On Monday, the TUC’s Playfair Qatar campaign joined forces with an eclectic group of campaigners. The ITUC, New FIFA Now and SKINS Official Non-Sponsor, all with a track record of speaking out against  the horrible conditions faced by workers preparing Qatar to host the 2022 World Cup, united to demand that the World Cup’s sponsors called on football’s governing body FIFA to force through the radical change needed to save thousands of lives.

Now that the World Cup will be played in winter, avoiding the deadly heat that would have laid footballers low, and because – for the moment at least – corruption allegations are hard to prove, attention is finally being directed at what was always the most serious flaw in Qatar’s World Cup plan. Its vast army of indentured labourers, 1.4m strong at the last count, suffer from horrific working and living conditions.

There’s no escape from the dangerous sites and disgusting accommodation, because Qatar’s kafala law puts them utterly at the control of their employer. They can’t leave for another job, or even leave the country, without the express permission of their boss, who has to sign an exit visa before they’d be allowed to travel. No matter what the worker is trying to escape from, be it months of no pay, illegal long hours, lack of access to clean drinking water, revolting sanitation or even physical abuse, they have to accept that even if they went to Qatar’s labour courts and won, they could still be punished by a vengeful employer who can stop them leaving.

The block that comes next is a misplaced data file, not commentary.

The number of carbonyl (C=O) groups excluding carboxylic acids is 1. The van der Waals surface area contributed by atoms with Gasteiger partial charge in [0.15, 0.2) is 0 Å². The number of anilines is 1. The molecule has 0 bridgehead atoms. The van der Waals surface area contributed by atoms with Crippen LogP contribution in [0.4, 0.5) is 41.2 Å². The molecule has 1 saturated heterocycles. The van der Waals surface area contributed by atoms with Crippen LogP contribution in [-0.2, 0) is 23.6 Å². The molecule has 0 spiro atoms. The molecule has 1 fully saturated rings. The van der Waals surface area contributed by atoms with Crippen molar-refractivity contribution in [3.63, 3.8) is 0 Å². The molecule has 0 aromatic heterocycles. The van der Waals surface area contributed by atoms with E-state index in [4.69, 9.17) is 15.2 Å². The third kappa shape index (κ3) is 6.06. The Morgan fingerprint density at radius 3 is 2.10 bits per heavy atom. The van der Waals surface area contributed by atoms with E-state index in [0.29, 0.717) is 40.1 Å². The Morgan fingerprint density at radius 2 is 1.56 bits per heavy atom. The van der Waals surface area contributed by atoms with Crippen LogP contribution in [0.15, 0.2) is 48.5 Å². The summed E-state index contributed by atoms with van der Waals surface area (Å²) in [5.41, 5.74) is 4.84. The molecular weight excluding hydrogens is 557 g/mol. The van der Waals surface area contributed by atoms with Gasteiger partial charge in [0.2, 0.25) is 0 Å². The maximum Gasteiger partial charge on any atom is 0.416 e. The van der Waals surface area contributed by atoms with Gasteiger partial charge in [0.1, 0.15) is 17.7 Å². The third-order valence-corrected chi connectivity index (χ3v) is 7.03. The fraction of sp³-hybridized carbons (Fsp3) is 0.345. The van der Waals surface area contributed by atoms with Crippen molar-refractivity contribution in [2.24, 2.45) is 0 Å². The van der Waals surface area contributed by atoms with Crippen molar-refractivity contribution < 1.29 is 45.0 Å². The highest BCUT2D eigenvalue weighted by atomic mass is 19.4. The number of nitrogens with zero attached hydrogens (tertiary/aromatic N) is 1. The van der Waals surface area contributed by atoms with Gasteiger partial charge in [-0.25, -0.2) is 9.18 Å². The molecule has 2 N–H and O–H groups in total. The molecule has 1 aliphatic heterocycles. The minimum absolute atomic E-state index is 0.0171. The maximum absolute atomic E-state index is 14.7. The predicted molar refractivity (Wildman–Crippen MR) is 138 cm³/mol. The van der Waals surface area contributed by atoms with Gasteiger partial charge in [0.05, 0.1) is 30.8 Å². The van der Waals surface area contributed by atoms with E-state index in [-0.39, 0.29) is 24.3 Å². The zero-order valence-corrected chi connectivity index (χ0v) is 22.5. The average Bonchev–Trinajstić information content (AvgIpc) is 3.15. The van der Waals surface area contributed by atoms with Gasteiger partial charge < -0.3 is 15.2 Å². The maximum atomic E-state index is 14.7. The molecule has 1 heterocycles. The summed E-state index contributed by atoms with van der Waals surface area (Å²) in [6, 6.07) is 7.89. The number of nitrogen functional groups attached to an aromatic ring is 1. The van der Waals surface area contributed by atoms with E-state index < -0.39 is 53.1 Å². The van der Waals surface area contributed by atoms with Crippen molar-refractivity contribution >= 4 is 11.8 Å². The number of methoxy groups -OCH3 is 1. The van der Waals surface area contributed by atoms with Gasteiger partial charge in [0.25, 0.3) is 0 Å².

The result is a construction industry losing lives at the rate of at least 40 every month, based on figures from India and Nepal alone.

The World Cup’s major sponsors will be paying huge amounts to be associated with the tournament, and the unfolding human rights scandal has the potential to be sponsorship kryptonite.

Coca Cola, VISA, McDonalds and Adidas in particular, have strongly worded corporate social responsibility policies. Designed to eradicate abuse in their supply chain, these admirable policies ban forced labour, withholding of wages and physical abuse, while committing the companies to upholding the values of the UN Declaration of Human Rights, a document that enshrines the rights of workers to join unions.